There is nothing better than the flavor of a perfectly ripe peach, bursting with juice. Unfortunately, peaches that have been handled improperly can be sour, mealy or mushy, and it's not always easy to tell from looking at a peach whether it will be good or not. Proper storage of fruit is extremely important - here's how to make sure your peaches are always luscious.

Time Frame

Peaches are best when picked just-ripe and firm, but most commercially grown peaches are picked while they are still quite green, to allow for easier mechanical sorting and handling. In order to decide how to properly store peaches, you must determine their state of ripeness.


If peaches are hard and greenish, they are underripe. Peaches that are firm but not green are nearly ripe (or "tree-ripe"), and peaches that yield to gentle pressure are ripe. Extremely soft peaches are likely overripe and should be refrigerated, consumed or cooked immediately to prevent spoilage.


Underripe peaches are extremely sour and sensitive to storage conditions. If you refrigerate an underripe peach, you will stop the chemical ripening process permanently. Underripe peaches should be allowed to ripen at room temperature until they are fully ripe and have reached the desired texture. Placing peaches in a paper bag will hasten this process, although it can cause the outside of the peach to soften before the inner part is fully ripe.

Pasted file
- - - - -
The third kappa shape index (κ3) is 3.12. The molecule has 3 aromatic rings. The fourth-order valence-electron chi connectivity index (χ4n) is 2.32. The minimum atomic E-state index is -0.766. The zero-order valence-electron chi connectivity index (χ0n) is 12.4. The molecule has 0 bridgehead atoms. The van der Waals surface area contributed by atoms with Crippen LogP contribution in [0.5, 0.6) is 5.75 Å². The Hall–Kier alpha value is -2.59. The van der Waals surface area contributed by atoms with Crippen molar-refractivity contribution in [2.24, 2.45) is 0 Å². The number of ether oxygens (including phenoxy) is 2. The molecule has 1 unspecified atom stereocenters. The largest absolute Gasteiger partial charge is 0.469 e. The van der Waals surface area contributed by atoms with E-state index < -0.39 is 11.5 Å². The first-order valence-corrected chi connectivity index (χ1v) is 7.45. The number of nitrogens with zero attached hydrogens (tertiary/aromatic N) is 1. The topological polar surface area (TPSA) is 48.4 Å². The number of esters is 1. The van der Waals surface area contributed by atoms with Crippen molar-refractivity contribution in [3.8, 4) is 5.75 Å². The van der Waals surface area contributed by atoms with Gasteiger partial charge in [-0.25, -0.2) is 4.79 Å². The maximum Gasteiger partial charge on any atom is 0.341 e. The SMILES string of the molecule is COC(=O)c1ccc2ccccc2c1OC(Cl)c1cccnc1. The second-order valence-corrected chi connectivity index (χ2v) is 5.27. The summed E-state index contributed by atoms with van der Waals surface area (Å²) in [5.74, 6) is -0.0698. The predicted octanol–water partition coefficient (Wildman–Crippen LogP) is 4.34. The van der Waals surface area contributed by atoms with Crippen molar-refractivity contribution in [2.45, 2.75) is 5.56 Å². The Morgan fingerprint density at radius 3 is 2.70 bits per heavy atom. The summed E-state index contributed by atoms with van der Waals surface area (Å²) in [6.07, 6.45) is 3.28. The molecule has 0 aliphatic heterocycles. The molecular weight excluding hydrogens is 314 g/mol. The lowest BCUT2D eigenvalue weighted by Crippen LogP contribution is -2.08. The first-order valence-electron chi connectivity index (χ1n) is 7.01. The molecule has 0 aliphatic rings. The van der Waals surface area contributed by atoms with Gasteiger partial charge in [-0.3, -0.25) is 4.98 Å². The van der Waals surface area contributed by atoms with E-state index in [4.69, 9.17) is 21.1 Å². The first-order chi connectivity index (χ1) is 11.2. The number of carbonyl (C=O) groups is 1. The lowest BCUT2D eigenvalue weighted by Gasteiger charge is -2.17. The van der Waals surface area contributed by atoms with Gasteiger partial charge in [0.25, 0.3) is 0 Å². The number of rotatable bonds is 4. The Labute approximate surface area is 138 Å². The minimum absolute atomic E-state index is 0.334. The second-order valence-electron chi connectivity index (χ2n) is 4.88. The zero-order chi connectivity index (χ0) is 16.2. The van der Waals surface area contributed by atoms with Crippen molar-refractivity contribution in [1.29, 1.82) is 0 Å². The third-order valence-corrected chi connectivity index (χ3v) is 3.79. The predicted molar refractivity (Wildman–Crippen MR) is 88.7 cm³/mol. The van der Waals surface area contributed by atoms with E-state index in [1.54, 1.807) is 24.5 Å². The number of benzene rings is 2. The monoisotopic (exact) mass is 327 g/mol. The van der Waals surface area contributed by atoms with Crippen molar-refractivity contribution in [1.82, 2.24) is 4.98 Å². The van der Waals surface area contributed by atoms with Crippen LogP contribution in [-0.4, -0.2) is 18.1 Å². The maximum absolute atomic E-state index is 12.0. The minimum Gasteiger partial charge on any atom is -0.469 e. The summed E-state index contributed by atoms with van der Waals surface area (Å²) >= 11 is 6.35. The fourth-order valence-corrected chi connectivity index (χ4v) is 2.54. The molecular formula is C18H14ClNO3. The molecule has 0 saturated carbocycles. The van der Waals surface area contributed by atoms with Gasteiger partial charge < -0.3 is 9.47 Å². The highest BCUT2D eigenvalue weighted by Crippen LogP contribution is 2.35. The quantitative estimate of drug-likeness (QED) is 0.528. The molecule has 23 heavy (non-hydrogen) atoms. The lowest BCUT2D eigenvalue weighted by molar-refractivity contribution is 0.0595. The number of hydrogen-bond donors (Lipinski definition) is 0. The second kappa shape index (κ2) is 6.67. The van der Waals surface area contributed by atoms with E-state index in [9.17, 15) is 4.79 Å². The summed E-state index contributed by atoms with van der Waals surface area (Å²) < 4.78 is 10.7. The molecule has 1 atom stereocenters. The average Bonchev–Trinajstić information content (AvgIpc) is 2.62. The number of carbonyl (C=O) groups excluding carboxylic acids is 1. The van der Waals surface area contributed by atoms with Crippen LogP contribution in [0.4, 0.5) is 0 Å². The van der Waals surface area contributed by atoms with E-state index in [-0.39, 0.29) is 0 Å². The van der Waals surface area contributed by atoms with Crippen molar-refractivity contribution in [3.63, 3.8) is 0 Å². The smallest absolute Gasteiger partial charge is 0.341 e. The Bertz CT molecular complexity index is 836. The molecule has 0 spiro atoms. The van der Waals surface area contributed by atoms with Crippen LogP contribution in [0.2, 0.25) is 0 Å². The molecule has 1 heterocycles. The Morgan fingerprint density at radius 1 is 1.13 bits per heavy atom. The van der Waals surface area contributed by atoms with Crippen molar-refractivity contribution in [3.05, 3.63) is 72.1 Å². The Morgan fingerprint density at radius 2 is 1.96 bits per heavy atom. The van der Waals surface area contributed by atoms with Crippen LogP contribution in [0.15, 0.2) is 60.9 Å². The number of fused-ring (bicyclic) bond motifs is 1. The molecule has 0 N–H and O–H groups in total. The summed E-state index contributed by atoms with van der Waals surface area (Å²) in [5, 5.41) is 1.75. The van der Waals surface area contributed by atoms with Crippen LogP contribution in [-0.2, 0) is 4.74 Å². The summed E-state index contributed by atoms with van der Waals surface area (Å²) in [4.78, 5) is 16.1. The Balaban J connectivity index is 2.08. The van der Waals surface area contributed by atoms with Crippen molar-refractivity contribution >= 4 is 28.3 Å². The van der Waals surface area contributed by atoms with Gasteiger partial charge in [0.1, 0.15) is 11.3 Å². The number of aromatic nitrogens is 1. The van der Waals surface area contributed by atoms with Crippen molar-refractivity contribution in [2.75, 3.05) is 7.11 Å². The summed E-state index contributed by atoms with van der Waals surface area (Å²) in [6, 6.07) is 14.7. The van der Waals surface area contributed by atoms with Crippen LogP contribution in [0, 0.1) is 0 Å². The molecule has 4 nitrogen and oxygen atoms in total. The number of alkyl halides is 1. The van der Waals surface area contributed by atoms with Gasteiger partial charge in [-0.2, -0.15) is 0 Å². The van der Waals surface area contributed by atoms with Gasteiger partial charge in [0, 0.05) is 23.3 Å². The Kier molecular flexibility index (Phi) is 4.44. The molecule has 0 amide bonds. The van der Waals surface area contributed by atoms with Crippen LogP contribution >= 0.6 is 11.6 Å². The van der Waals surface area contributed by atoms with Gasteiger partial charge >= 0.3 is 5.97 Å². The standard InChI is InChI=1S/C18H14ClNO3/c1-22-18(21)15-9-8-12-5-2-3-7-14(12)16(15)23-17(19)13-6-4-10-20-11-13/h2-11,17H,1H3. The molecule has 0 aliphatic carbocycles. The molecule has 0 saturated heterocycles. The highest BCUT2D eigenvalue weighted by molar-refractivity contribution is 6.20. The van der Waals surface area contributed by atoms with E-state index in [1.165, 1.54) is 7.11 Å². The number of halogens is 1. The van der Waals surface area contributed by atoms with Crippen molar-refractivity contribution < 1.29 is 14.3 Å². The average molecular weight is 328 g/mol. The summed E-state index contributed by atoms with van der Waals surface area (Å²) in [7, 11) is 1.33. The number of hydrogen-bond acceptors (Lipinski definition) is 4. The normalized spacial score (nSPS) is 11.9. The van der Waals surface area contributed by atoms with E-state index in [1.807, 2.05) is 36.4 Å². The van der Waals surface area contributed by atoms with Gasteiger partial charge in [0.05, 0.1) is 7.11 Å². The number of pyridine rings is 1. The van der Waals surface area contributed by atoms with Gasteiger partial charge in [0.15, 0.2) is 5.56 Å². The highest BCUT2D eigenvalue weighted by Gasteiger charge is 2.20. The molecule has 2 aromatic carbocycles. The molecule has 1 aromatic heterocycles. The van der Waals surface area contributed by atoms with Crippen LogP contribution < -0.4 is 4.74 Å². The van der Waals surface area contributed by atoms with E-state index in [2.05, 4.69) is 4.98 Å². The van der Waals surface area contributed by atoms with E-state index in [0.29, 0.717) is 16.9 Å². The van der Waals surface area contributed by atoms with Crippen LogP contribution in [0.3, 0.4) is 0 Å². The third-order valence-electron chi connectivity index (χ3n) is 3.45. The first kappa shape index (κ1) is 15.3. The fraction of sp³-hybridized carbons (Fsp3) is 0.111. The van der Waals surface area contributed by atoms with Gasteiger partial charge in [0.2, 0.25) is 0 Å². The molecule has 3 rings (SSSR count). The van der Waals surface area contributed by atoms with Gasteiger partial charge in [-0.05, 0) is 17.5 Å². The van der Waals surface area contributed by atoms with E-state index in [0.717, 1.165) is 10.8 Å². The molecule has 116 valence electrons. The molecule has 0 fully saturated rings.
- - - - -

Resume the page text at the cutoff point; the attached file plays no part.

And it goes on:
Once peaches have reached the "tree-ripe" stage (they may still be somewhat hard at this point but are no longer greenish), they may be refrigerated with little loss of texture or flavor. However, they will continue to ripen in the refrigerator, albeit more slowly than they would at room temperature. If you are using the refrigerator to preserve peaches that are at the perfect stage of ripeness, be sure to consume them within a couple of days, as the cold will not keep them from softening indefinitely.


Peaches that are picked too early may never achieve the texture of a tree-ripened peach, no matter how they are stored. Buying your peaches from a farmer's market or orchard may help ensure that you get perfectly-textured peaches.

About the Author

Lindsay Woodland

Lindsay Woodland is a professional opera singer, semi-professional pastry chef and personal finance enthusiast from Queens, N.Y. She holds a bachelor's and master's degree in music and speaks German and Italian in addition to her native English. Woodland has been a freelance writer and editor since 2008 and writes for multiple websites and blogs.